That’s cool. I came back to Superior Spider-Man just looking for a quick, fun read, and let it stand on it’s own as much as it can. Maybe Slott knew this going in, or maybe he’s had to dodge and weave to keep his story’s momentum going while accompanying summer crossovers and getting the “serious” concerns out of the way so he can just do his thing. Whatever the case, he’s making it work, and it’s good.

We’ve had some fun one-off plots like the Jester issue. We’ve had serious character exploration and themes that have always been close to Spider-Man (bullying) explored in the same issue. We’ve had a fantastic supporting cast – I’ll be sad if Anna Maria is ever lost to the mythos when Peter inevitably returns, as she’s been a highlight for me.
While rereading the run and catching up on the issues I’d missed, I found my new attitude made the book even more fun. I just don’t want to consider slip ups in other titles or the Bigger Marvel Picture. The book simply entertains if you let it.

Issue #11 deals with Spider-Man ensuring that the Spider Slayer makes it to his execution. It’s a simple premise and one of the shining instances Slott is able to make Otto Octavius be a Superior Spider-Man. Otto is in full curt, anti-social effect, no cover needed. He’s rude to his professor, rude to guards who have wronged him in a past life, and coldly efficient in dealing with the Spider Slayer. There’s a level of planning that brings Grant Morrison’s Batman to mind, but Otto still isn’t that good. His arrogance overlooks something.

And it’s here that my reread of the series shows that issue #8 wasn’t as terrible as I first knee jerked. It brought a gift. It set up the deletion of Peter Parker. With the Peter subplot handled for the time being, The Superior Spider-Man has been able to cut loose. More than ever Otto can be himself, which is really what Slott wanted to show. With Peter gone, the subplots such as Mary Jane noticing something is up and the romance with Anna Maria is even more effective. It’s been a slow burn, but this book really does feel freed.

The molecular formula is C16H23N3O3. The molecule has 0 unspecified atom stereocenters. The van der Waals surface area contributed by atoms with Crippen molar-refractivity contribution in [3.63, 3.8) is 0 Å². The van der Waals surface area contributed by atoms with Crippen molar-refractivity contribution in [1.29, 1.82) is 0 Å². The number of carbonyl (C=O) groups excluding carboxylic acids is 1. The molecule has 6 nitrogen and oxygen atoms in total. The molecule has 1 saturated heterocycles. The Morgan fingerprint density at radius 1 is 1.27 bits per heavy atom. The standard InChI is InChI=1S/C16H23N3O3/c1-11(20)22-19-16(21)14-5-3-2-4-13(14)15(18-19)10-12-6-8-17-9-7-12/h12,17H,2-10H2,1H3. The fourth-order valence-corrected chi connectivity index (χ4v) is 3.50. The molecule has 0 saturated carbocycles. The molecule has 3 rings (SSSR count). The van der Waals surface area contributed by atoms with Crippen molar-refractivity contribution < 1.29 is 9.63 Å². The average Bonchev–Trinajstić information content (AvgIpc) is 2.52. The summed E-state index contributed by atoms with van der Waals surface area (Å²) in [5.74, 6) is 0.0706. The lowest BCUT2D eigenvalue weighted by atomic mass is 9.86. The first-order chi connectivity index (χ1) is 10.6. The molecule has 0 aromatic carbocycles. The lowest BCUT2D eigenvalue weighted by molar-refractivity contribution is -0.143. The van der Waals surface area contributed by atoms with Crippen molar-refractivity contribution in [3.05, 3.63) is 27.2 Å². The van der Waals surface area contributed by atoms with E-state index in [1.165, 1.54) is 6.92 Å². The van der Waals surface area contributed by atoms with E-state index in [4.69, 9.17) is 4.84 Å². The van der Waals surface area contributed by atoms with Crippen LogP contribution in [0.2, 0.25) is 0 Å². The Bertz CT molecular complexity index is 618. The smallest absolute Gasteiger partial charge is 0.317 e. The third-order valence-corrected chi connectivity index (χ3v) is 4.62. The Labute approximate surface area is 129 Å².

Christos Gage scripted this issue, which is also a large draw. A challenge in comics is how other writers can handle a concept. We’ve seen creators protect their stories, and other creators completely ignore others’ works to do what they want to. I always like seeing when writers are on the same page and genuinely excited to be sharing an idea. Gage nails Superior Spider-Man again, here. While Slott certainly brings the action and unbelievable arrogance of Otto to life, Gage is able to get to a more introspective core of the character. It sheds a more somber light on the situation – he did it well in Age of Ultron’s tie-in, and it works well here when Otto revisits prison as a freed man. I’d love to see Gage and Slott tag-team this title going forward, they both have a great chemistry with the characters and ideas without overriding each other’s own angle.

Giuseppe Camuncoli has been of the rotating artists on the book, and he and inker John Dell kick ass once again. It’s easy to see why they’re here – the art plays well with the art of Ryan Stegman and Humberto Ramos, and like those two, is classic Spider-Man. Dynamic angles, coiled poses, a balance of New York City grit and breathtaking absurdity rendered into a cohesive style that does Spider-Man justice are all at play here.

Edgar Delgado’s colors remain crisp, sharp, and alluring. The true detail and suspension of disbelief comes from Delgado’s coloring: skies that are so clean and blue you can feel the breeze, dim and sterile corridors, and gorgeous lighting work. There’s a lot of shiny metal in this issue, and he makes it all look cool to the touch and chrome-slick.

Final Thoughts:

I’m glad I came back to this book after my brief storm off. I still have issues with how everyone else is working with the idea and character, and the Mighty Avengers book has me bracing for impact, yet…

When the Superior Spider-Man works, it’s one of the better books Marvel is putting out. It has top tier art teams, Dan Slott and Christos Gage are having fun with the idea, and it’s stories call back to the older days of comics when you would get your full entertainment value out of the single issue instead of waiting for the trade. Editorial hang ups aside, The Superior Spider-Man is a title with a lot of heart and Marvel needs more titles like it.

Authenticity, right?